Logged

bing101

  • *
  • Offline Offline

  • Posts: 4735
  • Last Login: Today at 12:41:00 AM
Re: Hawaii
« Reply #45 on: March 30, 2023, 11:21:34 AM »

Solar Catcher does a tour on Big Island.
Logged

The Ghostbuster

  • *
  • Offline Offline

  • Posts: 3976
  • Age: 38
  • Location: Madison, WI
  • Last Login: Today at 11:03:29 AM
Re: Hawaii
« Reply #46 on: March 30, 2023, 12:20:13 PM »

Is anyone aware of the once-proposed Interstate H-4? It was proposed in the 1960s as a bypass of existing Interstate H-1 in Honolulu. It would have started at H-1's Exit 18 and concluded at Exit 25. Although it was never built, there are still freeway-to-freeway ramps at both terminuses, and it likely would have relieved congestion on H-1 (the intention for its construction). Unsurprisingly, intense local opposition prevented its construction. More info here: http://www.hawaiihighways.com/proposed-Interstate-H4-report.pdf.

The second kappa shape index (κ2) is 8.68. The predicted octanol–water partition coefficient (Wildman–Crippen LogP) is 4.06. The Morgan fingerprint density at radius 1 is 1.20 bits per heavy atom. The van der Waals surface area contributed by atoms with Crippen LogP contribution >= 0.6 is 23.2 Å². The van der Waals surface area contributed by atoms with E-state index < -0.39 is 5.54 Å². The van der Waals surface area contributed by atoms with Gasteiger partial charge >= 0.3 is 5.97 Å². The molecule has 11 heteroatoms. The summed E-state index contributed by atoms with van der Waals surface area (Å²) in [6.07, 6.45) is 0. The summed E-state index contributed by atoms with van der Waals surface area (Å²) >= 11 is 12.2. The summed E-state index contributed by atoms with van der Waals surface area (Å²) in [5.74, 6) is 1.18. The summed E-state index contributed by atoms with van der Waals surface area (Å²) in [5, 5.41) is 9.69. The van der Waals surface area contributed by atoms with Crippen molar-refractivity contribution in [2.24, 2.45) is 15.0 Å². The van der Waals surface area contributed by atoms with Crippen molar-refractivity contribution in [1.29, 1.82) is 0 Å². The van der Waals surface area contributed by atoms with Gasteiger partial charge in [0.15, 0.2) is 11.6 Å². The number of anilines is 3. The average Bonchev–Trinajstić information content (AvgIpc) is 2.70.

Logged

Max Rockatansky

  • *
  • Offline Offline

  • Posts: 22571
  • Age: 40
  • Location: Route 9, Sector 26
  • Last Login: Today at 01:17:58 PM
    • Gribblenation
Re: Hawaii
« Reply #47 on: March 30, 2023, 12:22:38 PM »

Is anyone aware of the once-proposed Interstate H-4? It was proposed in the 1960s as a bypass of existing Interstate H-1 in Honolulu. It would have started at H-1's Exit 18 and concluded at Exit 25. Although it was never built, there are still freeway-to-freeway ramps at both terminuses, and it likely would have relieved congestion on H-1 (the intention for its construction). Unsurprisingly, intense local opposition prevented its construction. More info here: http://www.hawaiihighways.com/proposed-Interstate-H4-report.pdf.